Why Men Hate Going to Church by David Murrow
My rating: 3 of 5 stars
Hmm, another book where it's tough to know where to begin. I guess with a summary:
This book is about why men hate going to church. Specifically, it walks through some historical and psychological reasons men don't go to church, and then through some possible solutions.
This book is well written, so it gets three stars (my rock-solid rule of book rating is that if you can string two sentences together in a way that keeps me reading, you get the average- it's a rare enough skill that it ought to be praised when encountered).
Having said that, I do not actually recommend any of the content of this book. Let me just suggest three reasons why:
1) Ultimately the theme of the book is that men don't go to church... because they are men. Which wouldn't be a problem, other than that Murrow believes that the church since the Victorian Era has been in a steady process of feminizing. He points out that the vast majority of church programs and institutions in the 20th century are either geared towards women or require more feminine virtues to implement. This drives men away, or at best makes them grudging attendees. What Murrow fails to point out is that most of these men wouldn't go anyway not because their biggest problem is their gender, but because they are sinners. It is not our masculinity that keeps us from God, it's our rebellion against him. We don't go to church because by nature we hate God and don't want anything to do with him.
2)The bulk of the statistics he quotes are from mainline Protestant churches, as are the majority of his solutions. The fact that he focuses on theologically liberal churches is in itself enough to skew the book to the point where it essentially has no value for a Christian. If churches where the Gospel is being regularly and faithfully preached are having problems keeping men in the seats (and they might very well be), that's a very different issue than a bunch of social clubs who gave Christianity the boot a hundred years ago (and hence really lost the right to be called "churches") having trouble keeping men interested.
3) There is no Gospel in this book. Not only in the sense that it is not shared, it does not work its way into Murrow's writings even by implication, nor is it part of his proposed solution. In one sense, Christians should be like Sunday School kids who know that the answer to every question is the atoning work of Jesus. Murrow thinks that t he solution to the lack of attendance at churchon the part of men is making church more attractive to them. He never once points out that the problem might be with the men. Maybe we don't go to church because we're lazy, or because we're proud, or because we're simply distracted by other good things that we think are more important. To any of these problems, the solution that Christianity has to offer (and has always had to offer, it's not like this is a radically new thing) is the Good News that our sin has been paid for on the cross. Our laziness, our pride, our distraction, all of our sin in wanting to forsake the church has been completely paid for, and not by us. That, and that alone, is the message that we should be relying on to bring men back into the church. Of course there are other things that we can do better, but if the Gospel is left out we might as well lock the doors now, because we're not doing anyone any good, men or women. Without that, this can't even be classified as a "Christian" book in any sense of the term that would have any meaning.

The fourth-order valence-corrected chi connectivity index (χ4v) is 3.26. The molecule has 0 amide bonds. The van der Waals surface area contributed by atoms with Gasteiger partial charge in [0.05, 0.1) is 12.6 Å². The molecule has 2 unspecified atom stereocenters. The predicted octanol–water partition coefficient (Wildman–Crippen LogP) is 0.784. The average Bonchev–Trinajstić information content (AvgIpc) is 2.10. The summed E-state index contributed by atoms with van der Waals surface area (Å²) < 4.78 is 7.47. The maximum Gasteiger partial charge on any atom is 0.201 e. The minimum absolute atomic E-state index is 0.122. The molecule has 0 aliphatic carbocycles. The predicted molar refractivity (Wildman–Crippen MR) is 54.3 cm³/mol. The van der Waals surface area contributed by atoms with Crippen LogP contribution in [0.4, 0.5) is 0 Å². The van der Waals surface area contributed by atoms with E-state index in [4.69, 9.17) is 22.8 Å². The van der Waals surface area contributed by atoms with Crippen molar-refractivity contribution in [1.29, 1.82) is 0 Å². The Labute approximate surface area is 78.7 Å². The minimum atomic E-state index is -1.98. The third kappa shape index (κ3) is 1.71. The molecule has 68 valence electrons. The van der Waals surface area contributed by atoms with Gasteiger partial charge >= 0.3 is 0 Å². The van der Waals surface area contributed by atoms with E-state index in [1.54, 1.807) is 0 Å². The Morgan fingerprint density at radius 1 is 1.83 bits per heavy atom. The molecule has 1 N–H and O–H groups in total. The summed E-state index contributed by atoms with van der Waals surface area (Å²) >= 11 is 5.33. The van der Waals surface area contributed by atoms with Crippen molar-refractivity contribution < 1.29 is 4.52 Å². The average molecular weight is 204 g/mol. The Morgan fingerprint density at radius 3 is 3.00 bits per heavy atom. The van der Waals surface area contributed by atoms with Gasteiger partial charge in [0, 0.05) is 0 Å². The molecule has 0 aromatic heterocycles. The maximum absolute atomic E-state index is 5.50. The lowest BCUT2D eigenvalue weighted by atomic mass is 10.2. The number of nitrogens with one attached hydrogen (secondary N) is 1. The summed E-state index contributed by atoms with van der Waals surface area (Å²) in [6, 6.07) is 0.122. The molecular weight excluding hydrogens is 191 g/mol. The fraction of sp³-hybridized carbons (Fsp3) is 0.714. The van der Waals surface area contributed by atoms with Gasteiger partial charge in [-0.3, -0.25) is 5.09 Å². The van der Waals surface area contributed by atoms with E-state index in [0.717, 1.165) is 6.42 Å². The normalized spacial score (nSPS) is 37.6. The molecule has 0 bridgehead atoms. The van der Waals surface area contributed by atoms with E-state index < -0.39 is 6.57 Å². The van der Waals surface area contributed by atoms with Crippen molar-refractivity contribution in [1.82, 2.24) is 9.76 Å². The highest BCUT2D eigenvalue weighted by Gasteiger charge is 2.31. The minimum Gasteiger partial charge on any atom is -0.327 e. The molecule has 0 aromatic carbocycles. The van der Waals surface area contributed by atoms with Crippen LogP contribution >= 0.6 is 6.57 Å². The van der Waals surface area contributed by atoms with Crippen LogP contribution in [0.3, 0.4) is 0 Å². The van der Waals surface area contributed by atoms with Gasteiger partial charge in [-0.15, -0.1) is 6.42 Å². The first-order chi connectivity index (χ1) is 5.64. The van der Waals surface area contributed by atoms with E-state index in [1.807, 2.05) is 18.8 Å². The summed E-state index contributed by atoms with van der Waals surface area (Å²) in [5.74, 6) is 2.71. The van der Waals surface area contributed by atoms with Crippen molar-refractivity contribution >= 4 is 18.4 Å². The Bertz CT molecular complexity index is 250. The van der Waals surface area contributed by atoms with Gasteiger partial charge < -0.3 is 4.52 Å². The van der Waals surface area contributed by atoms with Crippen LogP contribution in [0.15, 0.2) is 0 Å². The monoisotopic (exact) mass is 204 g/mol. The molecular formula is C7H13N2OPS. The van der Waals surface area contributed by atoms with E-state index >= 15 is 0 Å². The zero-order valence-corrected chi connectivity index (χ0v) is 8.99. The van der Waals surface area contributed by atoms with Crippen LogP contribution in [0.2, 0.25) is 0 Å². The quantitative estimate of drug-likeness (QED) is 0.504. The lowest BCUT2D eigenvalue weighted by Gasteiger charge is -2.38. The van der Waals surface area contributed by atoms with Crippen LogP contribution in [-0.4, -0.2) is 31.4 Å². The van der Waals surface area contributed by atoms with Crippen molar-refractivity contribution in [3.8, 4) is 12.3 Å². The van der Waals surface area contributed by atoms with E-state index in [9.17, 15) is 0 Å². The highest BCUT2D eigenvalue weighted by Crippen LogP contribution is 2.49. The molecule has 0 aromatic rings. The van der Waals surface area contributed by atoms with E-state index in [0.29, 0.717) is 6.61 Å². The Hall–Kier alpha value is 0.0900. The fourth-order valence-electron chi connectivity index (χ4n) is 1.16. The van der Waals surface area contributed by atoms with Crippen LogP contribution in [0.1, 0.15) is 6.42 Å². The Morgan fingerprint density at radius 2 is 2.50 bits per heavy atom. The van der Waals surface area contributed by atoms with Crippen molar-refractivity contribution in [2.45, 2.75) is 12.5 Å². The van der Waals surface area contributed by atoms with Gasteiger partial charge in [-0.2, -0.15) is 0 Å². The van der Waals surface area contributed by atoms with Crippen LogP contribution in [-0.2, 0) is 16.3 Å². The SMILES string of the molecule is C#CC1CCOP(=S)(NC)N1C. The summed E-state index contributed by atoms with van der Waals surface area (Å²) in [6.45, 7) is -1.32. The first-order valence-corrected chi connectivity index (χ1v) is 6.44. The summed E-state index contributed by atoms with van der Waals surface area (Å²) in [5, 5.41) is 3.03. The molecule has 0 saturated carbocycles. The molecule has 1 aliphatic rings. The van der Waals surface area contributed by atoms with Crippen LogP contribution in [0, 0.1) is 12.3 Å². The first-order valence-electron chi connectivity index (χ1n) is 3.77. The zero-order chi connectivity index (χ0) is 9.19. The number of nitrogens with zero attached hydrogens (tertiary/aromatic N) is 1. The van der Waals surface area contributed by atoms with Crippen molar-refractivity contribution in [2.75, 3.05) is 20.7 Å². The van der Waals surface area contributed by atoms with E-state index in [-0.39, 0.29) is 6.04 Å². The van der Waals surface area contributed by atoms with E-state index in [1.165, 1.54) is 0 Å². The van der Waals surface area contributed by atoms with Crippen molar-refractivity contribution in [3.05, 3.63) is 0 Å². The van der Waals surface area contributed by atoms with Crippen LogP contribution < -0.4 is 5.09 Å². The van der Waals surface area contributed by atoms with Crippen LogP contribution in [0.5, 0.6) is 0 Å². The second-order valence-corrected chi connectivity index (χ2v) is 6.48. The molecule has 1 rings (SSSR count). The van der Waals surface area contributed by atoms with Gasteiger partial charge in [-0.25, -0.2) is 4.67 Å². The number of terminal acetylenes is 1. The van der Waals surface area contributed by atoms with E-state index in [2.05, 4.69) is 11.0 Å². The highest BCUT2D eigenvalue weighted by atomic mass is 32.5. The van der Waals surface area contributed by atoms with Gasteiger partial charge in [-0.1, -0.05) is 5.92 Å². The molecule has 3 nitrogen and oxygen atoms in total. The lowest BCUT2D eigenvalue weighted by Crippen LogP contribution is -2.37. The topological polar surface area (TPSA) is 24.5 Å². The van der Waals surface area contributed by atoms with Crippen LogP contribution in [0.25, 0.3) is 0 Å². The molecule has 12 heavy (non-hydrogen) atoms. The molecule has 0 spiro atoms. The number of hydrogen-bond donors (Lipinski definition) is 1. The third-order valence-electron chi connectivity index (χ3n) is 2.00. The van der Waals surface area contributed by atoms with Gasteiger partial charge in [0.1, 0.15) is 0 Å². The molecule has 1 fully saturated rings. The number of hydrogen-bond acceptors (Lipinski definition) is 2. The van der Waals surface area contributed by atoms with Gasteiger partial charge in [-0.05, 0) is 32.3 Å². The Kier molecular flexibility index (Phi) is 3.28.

I have to confess, this is a somewhat difficult review to write, since I agree with the bulk of Murrow's points. More men should go to church; praise bands do kind-of suck; I don't like being put on the spot to pray; lots of functions in the church are more geared towards women than men; and so on. Nevertheless, I can't recommend this as anything other than a well-written book. Hence: 3 stars.
Personal Disclaimer: I intend no comment one way or the other on the state of David Murrow's own relationship with God. Saying this is not a Christian book is not the same thing as saying he is not a Christian personally. That is not information to which I am privy.
Disclosure of Material Connection: I received this book free from the publisher through the BookSneeze®.com book review bloggers program. I was not required to write a positive review. The opinions I have expressed are my own. I am disclosing this in accordance with the Federal Trade Commission’s 16 CFR, Part 255: “Guides Concerning the Use of Endorsements and Testimonials in Advertising.”
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